Although Madame de Polignac and the princess may not have gotten along, it doesn’t mean that history always portrayed them that way. In 1900, Le Petit Français Illustré’s cover was a drawing of Hameau de la Reine, an idyllic farm finished in 1788, where a stream turned a mill wheel, where an artificial lake served as home to ducks and geese, and where twelve rustic cottages with their leaded glass windows were sprinkled around a lake. It shows of Marie Antoinette, the Princesse de Lamballe, and Madame de Polignac feeding ducks amidst a herd of sheep.
A year after Hameau de la Reine was finished, the French Revolution broke out. The Royal Family, the Princesse de Lamballe, and some servants were forced to move to the Tuileries Palais to be nearer to the people. As the revolution moved into high gear, the royal family tried to escape but failed. From that point forward the end of the French monarchy was a foregone conclusion. When the 10 August storming of Tuileries happened, the Royal Family and some servants, along with the Princesse de Lamballe, were imprisoned at the Temple.
The princess did not remain there long. She was separated from the Royal Family and placed in La Force, a prison that housed those who were thought to be supportive of the monarchy or against the revolution. While there, Madame Tussaud seems to have visited her and produced the following wax portrait.
Shortly after being taken to La Force, the Princesse de Lamballe was taken before a tribunal. They request that she denounce the king, the queen, and the monarchy and swear that she loved liberty and equality. She refused to do so and was killed by a mob that waited outside to impose the tribunal’s decree of death.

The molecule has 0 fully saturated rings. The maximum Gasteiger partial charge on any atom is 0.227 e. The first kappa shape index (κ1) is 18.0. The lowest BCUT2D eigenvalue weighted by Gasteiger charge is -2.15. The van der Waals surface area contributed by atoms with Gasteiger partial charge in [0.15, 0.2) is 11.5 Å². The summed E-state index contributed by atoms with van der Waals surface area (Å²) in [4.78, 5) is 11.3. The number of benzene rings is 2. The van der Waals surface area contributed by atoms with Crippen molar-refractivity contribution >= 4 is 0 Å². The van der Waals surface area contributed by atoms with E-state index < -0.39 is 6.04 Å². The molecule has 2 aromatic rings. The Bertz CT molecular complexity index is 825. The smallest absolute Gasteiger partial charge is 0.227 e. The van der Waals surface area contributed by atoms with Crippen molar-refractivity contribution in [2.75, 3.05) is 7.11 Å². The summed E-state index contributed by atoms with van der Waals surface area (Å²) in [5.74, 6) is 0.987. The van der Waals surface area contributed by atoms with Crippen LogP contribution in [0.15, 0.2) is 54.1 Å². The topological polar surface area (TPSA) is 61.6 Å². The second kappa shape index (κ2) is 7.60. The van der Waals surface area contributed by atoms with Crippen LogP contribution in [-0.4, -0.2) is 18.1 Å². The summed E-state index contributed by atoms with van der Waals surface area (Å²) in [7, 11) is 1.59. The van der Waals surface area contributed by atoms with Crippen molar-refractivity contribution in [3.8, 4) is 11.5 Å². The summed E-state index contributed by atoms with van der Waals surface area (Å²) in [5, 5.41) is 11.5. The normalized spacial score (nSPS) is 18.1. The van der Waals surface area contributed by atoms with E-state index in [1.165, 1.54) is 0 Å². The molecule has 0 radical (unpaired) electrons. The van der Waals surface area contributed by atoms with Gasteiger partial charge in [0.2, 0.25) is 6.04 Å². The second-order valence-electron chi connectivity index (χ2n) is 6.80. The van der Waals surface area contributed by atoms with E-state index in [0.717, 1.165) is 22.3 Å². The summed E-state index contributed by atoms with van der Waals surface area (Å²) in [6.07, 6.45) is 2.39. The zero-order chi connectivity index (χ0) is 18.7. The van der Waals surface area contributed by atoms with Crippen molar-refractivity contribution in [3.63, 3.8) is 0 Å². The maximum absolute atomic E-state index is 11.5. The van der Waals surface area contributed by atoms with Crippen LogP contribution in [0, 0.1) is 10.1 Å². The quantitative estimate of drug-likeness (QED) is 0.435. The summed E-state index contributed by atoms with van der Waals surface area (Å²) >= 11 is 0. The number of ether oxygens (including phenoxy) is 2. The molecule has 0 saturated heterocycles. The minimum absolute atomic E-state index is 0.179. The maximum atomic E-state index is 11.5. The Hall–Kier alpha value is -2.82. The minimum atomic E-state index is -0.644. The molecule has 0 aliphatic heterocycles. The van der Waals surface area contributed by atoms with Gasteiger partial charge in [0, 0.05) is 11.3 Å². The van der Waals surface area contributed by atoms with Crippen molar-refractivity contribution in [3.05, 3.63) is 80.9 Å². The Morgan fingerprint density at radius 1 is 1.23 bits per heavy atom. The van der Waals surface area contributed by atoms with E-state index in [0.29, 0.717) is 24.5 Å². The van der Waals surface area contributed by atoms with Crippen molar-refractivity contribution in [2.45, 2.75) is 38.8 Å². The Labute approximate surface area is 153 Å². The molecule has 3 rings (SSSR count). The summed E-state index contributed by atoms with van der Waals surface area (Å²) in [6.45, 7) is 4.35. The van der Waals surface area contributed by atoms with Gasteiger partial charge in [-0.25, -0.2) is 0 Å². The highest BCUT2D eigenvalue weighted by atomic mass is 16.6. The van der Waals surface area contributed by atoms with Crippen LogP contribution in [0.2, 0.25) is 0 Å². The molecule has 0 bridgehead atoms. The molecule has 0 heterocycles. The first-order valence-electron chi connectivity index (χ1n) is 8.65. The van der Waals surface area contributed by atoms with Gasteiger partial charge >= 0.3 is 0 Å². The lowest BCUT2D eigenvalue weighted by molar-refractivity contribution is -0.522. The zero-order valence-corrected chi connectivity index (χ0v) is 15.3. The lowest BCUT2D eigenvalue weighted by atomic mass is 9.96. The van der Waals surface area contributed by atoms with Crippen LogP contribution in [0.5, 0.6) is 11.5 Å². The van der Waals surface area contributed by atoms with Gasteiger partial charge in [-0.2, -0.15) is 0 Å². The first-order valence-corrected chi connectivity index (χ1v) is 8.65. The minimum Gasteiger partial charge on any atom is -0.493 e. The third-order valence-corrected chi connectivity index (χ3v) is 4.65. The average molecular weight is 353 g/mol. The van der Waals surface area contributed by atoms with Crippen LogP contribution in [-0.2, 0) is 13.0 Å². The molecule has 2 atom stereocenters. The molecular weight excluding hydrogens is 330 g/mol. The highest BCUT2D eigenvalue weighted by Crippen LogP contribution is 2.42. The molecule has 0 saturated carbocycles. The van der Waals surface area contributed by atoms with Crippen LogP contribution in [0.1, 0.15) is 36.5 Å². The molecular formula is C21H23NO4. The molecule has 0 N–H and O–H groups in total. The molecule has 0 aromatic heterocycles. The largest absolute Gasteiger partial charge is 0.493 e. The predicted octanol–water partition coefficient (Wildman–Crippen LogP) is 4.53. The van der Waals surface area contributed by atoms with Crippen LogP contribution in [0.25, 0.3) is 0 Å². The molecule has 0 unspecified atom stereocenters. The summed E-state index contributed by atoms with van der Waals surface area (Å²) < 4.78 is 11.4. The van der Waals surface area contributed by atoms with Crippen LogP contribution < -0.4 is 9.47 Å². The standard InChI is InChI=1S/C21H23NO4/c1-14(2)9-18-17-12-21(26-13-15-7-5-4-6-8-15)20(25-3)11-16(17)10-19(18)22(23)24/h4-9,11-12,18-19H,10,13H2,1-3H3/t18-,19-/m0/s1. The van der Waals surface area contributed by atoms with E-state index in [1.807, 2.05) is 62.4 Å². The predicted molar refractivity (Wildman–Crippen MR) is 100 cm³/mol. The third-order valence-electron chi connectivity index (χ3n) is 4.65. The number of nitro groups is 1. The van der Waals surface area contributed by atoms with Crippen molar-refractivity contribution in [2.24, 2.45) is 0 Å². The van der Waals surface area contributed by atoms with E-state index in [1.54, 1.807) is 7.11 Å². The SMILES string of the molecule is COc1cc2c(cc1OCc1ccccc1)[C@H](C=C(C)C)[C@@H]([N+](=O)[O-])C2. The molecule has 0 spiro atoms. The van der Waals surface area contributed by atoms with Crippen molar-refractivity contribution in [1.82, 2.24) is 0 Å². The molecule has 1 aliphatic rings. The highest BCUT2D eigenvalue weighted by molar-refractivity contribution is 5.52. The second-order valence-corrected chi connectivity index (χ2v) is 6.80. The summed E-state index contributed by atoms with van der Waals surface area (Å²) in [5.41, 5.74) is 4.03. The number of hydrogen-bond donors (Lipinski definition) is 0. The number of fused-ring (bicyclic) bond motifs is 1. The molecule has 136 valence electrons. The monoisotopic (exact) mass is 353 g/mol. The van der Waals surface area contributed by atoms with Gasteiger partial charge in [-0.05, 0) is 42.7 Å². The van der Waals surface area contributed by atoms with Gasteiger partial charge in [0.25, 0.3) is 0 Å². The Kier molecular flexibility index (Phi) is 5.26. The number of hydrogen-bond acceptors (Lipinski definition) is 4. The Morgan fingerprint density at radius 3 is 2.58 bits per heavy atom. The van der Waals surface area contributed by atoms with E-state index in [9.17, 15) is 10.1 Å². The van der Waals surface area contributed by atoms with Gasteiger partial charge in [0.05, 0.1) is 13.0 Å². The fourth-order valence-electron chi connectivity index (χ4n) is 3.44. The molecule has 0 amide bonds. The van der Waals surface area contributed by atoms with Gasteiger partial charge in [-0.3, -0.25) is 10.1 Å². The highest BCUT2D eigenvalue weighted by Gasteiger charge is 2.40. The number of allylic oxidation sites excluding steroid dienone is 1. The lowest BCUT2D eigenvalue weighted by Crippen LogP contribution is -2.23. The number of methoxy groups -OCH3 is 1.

“They would ‘strike, hack, tear with any kind of weapon at the helpless victim till he fell, pierced and torn, upon a heap of naked mutilated corpses by the gate.’ Greeted by such carnage, the princesse de Lamballe shrieked in horror. She also shrank back from the arms of the soldiers, who now propelled her forward. … The descriptions surrounding [her death] … are highly contradictory. An often repeated story claims that the princess advanced but a few steps before ‘a journeyman barber, staggering with intoxication and infuriated with carnage, endeavoured in a kind of brutal jesting to strike her cap from her head with his long pike. The blow fell upon her forehead, cutting a deep gash, and the blood gushed over her face.’ As she quivered unsteadily from the blow … A second vicious blow … knocked her dead to the pavement. She was then possible ran through with a sword. One brute seized her by the hair, and with his sabre decapitated her head with one blow. Reportedly, a frenzy ensued: Her white garments were ripped off, ‘her thighs were cut across, and her bowels and heart torn from her.’”
A depiction of her death was forever immortalized in a painting more than a hundred years later. Léon Maxime Faivre, a French painter who exhibited at the Salon of the Society of French Artists between 1877 and 1932, provided the 1908 depiction below of her demise. It is titled, “Death of the Princesse de Lamballe.”
*The Prince de Lamballe was a womanizer and after five months of marriage to the princess returned to his dissolute ways. He contracted syphilis in September 1767 and was dead by 6 May 1768.
-  A. M. de Lescure, La princesse de Lamballe, Marie-Thérèse-Louise de Savoie-Carignan (Paris: H. Plon, 1864), p. 465.
-  G. Walton, Marie Antoinette’s Confidante: The Rise and Fall of the Princesse de Lamballe (London: Pen and Sword History, 2016), p. 7.
-  S. Grant, Female Portraiture and Patronage in Marie-Antoinette’s Court (New York: Routledge, 2019), p. 12.
-  S. Grant. 2019, p. 15.
-  Ibid., p. 92.
-  Ibid., p. 100.
-  G. Walton. 2016, p. 7.
-  S. Grant. 2019, p. 69.
-  G. Walton. 2016, p. 153.
-  Ibid., p. 196–97.